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Sex differences in recovery of quality of life 12 months post-fracture in community-dwelling older adults: analyses of the Australian arm of the International Costs and Utilities Related to Osteoporotic Fractures Study (AusICUROS)

Citation

Talevski, J and Sanders, KM and Watts, JJ and Nicholson, GC and Seeman, E and Iuliano, S and Prince, R and March, L and Winzenberg, T and Duque, G and Ebeling, PR and Borgstrom, F and Kanis, JA and Stuart, AL and Beauchamp, A and Brennan-Olsen, SL, Sex differences in recovery of quality of life 12 months post-fracture in community-dwelling older adults: analyses of the Australian arm of the International Costs and Utilities Related to Osteoporotic Fractures Study (AusICUROS), Osteoporosis International Article online ahead of print. ISSN 0937-941X (2021) [Refereed Article]

Copyright Statement

Copyright 2021 International Osteoporosis Foundation and National Osteoporosis Foundation

DOI: doi:10.1007/s00198-021-06058-3

Abstract

In this study of 695 Australian older adults (aged ≥50 years), we found that men and women had a similar trajectory of health-related quality of life (HRQoL) recovery following fragility fracture at any skeletal site. These results provide us with critical knowledge that improves our understanding of health outcomes post-fracture.

Introduction: Mortality is higher in men than that in women following a fragility fracture, but it is unclear whether recovery of patient-reported outcomes such as health-related quality of life (HRQoL) differs between sexes. This study aimed to identify sex differences in HRQoL recovery 12 months post-fracture.

Methods: Data were from the Australian arm of the International Costs and Utilities Related to Osteoporotic Fractures Study (AusICUROS). Participants recruited to AusICUROS were adults aged ≥50 years who sustained a fragility fracture. HRQoL was measured using the EQ-5D-3L at three time-points post-fracture: within 2 weeks (including pre-fracture recall) and at 4 and 12 months. Multivariate logistic regression analyses were undertaken, adjusting for confounders including age, education, income, and healthcare utilization post-fracture.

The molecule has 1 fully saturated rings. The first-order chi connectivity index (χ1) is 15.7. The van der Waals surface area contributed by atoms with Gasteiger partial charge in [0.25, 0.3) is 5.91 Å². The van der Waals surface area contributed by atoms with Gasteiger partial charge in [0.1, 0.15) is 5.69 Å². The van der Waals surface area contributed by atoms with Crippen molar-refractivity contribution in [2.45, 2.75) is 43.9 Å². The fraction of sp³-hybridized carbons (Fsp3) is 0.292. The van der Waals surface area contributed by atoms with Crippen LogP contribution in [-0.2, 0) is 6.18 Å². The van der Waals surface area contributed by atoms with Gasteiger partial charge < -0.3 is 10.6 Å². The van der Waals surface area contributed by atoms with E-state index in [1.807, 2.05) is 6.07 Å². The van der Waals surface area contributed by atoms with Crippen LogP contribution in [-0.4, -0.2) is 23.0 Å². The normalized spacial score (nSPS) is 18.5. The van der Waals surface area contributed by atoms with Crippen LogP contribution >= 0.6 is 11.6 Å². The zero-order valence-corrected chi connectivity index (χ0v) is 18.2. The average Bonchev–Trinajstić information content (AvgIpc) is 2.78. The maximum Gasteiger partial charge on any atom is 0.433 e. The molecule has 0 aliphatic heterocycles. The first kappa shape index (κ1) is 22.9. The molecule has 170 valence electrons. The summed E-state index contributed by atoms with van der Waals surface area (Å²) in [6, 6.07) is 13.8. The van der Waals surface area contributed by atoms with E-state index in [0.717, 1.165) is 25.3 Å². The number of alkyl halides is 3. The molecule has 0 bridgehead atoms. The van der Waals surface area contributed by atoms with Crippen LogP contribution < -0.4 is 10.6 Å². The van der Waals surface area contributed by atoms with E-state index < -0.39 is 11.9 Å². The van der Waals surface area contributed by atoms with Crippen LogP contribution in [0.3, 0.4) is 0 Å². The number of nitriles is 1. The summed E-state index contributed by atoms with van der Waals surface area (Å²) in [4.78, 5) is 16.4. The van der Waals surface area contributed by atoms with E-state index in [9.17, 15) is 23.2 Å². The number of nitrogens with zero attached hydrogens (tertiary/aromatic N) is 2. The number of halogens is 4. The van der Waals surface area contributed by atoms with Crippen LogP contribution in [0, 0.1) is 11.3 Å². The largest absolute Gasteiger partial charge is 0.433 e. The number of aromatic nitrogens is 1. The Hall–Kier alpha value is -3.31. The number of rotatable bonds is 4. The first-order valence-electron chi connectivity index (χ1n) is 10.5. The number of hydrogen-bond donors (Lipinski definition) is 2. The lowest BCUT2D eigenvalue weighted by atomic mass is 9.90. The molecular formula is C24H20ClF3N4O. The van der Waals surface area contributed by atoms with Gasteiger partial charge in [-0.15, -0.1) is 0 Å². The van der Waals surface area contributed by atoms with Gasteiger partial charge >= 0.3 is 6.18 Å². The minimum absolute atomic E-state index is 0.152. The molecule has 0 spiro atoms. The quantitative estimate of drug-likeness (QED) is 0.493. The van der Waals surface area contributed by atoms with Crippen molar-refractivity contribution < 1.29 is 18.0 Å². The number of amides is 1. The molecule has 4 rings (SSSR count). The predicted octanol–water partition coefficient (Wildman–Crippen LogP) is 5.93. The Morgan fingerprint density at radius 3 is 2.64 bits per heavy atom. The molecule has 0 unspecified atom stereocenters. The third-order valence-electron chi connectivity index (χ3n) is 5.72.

Results: Overall, 695 AusICUROS participants (536 women, 77.1%) were eligible for analysis with fractures at the hip (n = 150), distal forearm (n = 261), vertebrae (n = 61), humerus (n = 52), and other skeletal sites (n = 171). At the time of fracture, men were younger, reported a higher income, and were more likely to be employed, compared with women. For all fracture sites combined, there were no differences between men and women in recovery to pre-fracture HRQoL at 12-month follow-up (adjusted OR = 1.09; 95% CI: 0.75-1.61). When stratified by fracture site, no significant sex differences were seen for hip (OR = 1.02; 95% CI: 0.42-2.52), distal forearm (OR = 1.60; 95% CI: 0.68-3.78), vertebral (OR = 2.28; 95% CI: 0.61-8.48), humeral (OR = 1.62; 95% CI: 0.16-9.99), and other fractures (OR = 1.00; 95% CI: 0.44-2.26).

Conclusion: Community-dwelling men and women who survived the 12 months following fragility fracture had a similar trajectory of HRQoL recovery at any skeletal site.

Item Details

Item Type:Refereed Article
Keywords:aging, fractures, osteoporosis, quality of life, sex
Research Division:Health Sciences
Research Group:Health services and systems
Research Field:Aged health care
Objective Division:Health
Objective Group:Specific population health (excl. Indigenous health)
Objective Field:Health related to ageing
UTAS Author:Winzenberg, T (Professor Tania Winzenberg)
ID Code:147312
Year Published:2021
Deposited By:Menzies Institute for Medical Research
Deposited On:2021-10-25
Last Modified:2021-11-04
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